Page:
The gibbon genome sequencing project provided an important and well-documented example of a typical project in this arena. In my experience, this was a more detailed collection and description than many other projects I’ve explored, and some tools that were new and interesting to me were provided. Clearly an enormous number and range of bioinformatics items, tools, repositories, and concepts are required for the scope of a genome sequencing project. Tracing the provenance of them, though, is uneven and challenging, and this is not unique to this project—it’s a problem among the field. Current access to bioinformatics objects is also uneven, and future access may be even more of a hurdle as aging project pages may disappear or become unusable. This project has provided an interesting snapshot of the state of play, and good overview of the scope of awareness, skills, resources, and knowledge that researchers, support staff, or students would need to accomplish projects of similar scope.
It used to be simpler. We used to use the small number of tools on the VAX, uphill, in the snow, both ways, of course. When I was a grad student, one day in the back of the lab in the early 1990s, my colleague Trey and I were poking around at something we’d just heard about—the World Wide Web. We had one of those little funny Macs with the teeny screens, and we found people were making texty web pages with banal fonts and odd colors, and talking about their research.
Although we had both been using a variety of installed programs or command lines for sequence reading and alignment, manipulation, plasmid maps, literature searching and storage, image processing, phylogenies, and so on—we knew that this web thing was going to break the topic wide open.
Not long after, I was spending more and more time in the back room of the lab, pulling out sequences from this NCBI place (see a mid-1990s interface here), and looking for novel splice variants. I found them. Just by typing—no radioactivity and gels required by me! How cool was that? We relied on Pedro’s List to locate more useful tools (archive of Pedro’s Molecular Biology Search and Analysis Tools.).
Both of us then went off into postdocs and jobs that were heavily into biological software and/or database development. We’ve had a front seat to the changes over this period, and it’s been really amazing to watch. And it’s been great for us—we developed our interests into a company that helps people use these tools more effectively, and it has been really rewarding.
At OpenHelix, we are always trying to keep an eye on what tools people are using. We regularly trawl through the long, long, long supplementary materials from the “big data” sorts of projects, using a gill net to extract the software tools that are in use in the community. What databases and sites are people relying on? What are the foundational things everyone needs? What are the cutting-edge things to keep a lookout for? What file formats or terms would people need to connect with a resource?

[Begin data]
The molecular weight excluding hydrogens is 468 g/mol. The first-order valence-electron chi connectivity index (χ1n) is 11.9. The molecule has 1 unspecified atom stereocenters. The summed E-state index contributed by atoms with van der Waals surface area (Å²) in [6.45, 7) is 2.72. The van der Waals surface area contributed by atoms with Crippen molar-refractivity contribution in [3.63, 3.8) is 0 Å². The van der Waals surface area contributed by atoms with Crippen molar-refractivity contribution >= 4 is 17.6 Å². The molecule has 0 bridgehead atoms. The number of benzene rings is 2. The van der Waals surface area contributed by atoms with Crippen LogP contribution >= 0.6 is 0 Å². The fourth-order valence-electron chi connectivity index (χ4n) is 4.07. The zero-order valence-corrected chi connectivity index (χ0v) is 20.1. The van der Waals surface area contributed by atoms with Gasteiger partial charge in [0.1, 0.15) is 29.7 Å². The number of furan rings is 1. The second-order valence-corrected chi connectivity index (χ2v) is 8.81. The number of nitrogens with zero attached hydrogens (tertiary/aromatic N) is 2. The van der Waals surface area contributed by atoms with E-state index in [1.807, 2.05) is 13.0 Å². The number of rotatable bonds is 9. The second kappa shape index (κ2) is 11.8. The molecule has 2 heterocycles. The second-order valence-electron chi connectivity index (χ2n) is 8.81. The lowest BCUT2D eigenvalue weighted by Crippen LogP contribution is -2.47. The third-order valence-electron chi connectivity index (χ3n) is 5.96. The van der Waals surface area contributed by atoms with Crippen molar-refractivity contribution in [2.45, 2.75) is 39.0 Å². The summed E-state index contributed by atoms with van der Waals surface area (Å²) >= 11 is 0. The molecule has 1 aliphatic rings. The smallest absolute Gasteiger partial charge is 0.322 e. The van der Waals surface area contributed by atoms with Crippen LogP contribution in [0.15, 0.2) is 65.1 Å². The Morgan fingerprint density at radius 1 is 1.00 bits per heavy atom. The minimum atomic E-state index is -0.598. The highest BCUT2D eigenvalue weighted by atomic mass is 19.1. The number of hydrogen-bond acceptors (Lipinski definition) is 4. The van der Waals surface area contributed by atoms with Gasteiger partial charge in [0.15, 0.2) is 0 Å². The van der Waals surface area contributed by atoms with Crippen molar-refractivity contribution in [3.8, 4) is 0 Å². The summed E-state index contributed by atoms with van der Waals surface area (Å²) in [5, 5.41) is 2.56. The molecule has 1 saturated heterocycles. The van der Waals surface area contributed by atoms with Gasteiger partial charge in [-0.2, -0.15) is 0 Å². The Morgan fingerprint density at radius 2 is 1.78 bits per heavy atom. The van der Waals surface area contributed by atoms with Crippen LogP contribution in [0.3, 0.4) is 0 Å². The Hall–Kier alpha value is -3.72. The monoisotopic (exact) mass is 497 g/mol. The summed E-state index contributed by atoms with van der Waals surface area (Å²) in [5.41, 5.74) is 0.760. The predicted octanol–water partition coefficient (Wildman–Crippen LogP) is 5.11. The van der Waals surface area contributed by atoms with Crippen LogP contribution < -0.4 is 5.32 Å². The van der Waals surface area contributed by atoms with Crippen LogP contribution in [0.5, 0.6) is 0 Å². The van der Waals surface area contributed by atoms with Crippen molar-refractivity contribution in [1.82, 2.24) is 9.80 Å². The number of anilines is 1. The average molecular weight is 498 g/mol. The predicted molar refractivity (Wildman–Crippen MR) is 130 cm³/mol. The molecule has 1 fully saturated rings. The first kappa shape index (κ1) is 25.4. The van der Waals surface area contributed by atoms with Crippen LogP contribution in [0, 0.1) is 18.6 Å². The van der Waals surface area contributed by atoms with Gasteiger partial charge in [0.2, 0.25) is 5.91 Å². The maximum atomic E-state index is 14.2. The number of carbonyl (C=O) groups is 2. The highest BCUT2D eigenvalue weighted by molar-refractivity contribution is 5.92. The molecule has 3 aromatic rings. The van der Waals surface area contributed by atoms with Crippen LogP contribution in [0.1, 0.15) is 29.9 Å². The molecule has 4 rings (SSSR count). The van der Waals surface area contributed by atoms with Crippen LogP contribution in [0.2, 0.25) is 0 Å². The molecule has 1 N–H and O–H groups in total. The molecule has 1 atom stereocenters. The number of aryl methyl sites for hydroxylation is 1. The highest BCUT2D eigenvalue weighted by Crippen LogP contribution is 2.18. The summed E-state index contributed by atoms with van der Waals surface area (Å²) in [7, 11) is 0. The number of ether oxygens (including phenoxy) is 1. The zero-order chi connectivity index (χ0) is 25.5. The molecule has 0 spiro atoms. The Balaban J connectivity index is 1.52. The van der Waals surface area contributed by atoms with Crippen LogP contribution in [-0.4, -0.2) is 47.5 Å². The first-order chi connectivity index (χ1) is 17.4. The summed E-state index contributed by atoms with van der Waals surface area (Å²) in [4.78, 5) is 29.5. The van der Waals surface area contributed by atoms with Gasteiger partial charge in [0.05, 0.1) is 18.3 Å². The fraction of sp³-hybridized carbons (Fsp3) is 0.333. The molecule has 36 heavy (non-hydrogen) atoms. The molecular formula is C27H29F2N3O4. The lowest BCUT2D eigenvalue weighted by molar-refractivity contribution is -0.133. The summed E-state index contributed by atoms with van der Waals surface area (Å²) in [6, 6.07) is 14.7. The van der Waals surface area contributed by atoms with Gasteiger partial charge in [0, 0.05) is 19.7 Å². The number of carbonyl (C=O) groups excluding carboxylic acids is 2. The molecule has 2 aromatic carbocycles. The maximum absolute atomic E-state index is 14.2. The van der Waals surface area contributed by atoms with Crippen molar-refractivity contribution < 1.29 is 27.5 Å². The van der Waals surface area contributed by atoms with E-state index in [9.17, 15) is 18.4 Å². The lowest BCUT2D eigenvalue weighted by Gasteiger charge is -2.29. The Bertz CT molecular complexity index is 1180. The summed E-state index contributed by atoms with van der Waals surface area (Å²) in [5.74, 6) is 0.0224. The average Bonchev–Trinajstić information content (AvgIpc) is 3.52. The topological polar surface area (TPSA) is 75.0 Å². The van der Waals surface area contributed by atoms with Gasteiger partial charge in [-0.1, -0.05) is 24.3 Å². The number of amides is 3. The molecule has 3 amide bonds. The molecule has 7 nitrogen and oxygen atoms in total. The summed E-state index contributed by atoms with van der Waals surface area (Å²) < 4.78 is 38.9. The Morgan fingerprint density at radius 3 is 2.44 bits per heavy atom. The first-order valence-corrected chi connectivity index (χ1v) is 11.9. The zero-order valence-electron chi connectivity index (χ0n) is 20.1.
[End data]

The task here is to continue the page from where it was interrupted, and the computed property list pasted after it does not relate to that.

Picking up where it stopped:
But as I began to do it, I thought: maybe I should use this as a launching point to discuss some of the issues of software tools and data in genomics. If you were new to the field and had to figure out how a project like this goes, or what knowledge, skills, and tools you’d need, can you establish some idea of where to aim? So I used this paper to sort of analyze the state of play: what bioinformatics sites/tools/formats/objects/items are included in a work of this scope? Can you locate them? Where are the barriers or hazards? Could you learn to use them and replicate the work, or drive forward from here?
It was illuminating to me to actually assemble it all in one place. It took quite a bit of time to track the tools down and locate information about them. But it seemed to be a snapshot worth taking. And I hope it highlights some of the needs in the field, before some of the key pieces become lost to the vagaries of time and technology. And also I hope the awareness encourages good behavior in the future. Things seem to be getting better—community pressure to publish data sets and code in supported repositories has increased. We could use some standardized citation strategies for the tools, sources, and parameters. The US NIH getting serious about managing “big data” and ensuring that it can be used properly has been met with great enthusiasm. But there are still some hills left to climb before we’re on top of this.
Carbone L., R. Alan Harris, Sante Gnerre, Krishna R. Veeramah, Belen Lorente-Galdos, John Huddleston, Thomas J. Meyer, Javier Herrero, Christian Roos, Bronwen Aken & Fabio Anaclerio & al. (2014). Gibbon genome and the fast karyotype evolution of small apes, Nature, 513 (7517) 195-201. DOI: http://dx.doi.org/10.1038/nature13679
FigShare version of this post: http://dx.doi.org/10.6084/m9.figshare.1194879
We have a lot of tutorials (2 in fact, ENCODE Foundations & ENCODE @ UCSC), tips and information about ENCODE. We also have a lot of tutorials (again 2, Ensembl and Ensembl Legacy- on the older versions ), tips and information about Ensembl, the database and browser at EBI.
Now here is a tip of the week on both Ensembl AND ENCODE. This is one of the more recent additions to Ensembl’s video tutorials. This video looks at how to identify sequences that may be involved in gene regulation. Most of this data at Ensembl is based on ENCODE data. This is using the “Matrix,” a way to select the regulation data you need based on cell types and TF’s. At the end of the 8 minute video they discuss a bit more about how to get all ENCODE data.
So, now you have a wealth of information here at OpenHelix through our tutorials and our blog about ENCODE and Ensembl.
ENCODE @ UCSC: http://genome.ucsc.edu/ENCODE/
ENCODE Tutorials: http://openhelix.com/encode
Ensembl Tutorials: http://openhelix.com/cgi/tutorialInfo.cgi?id=95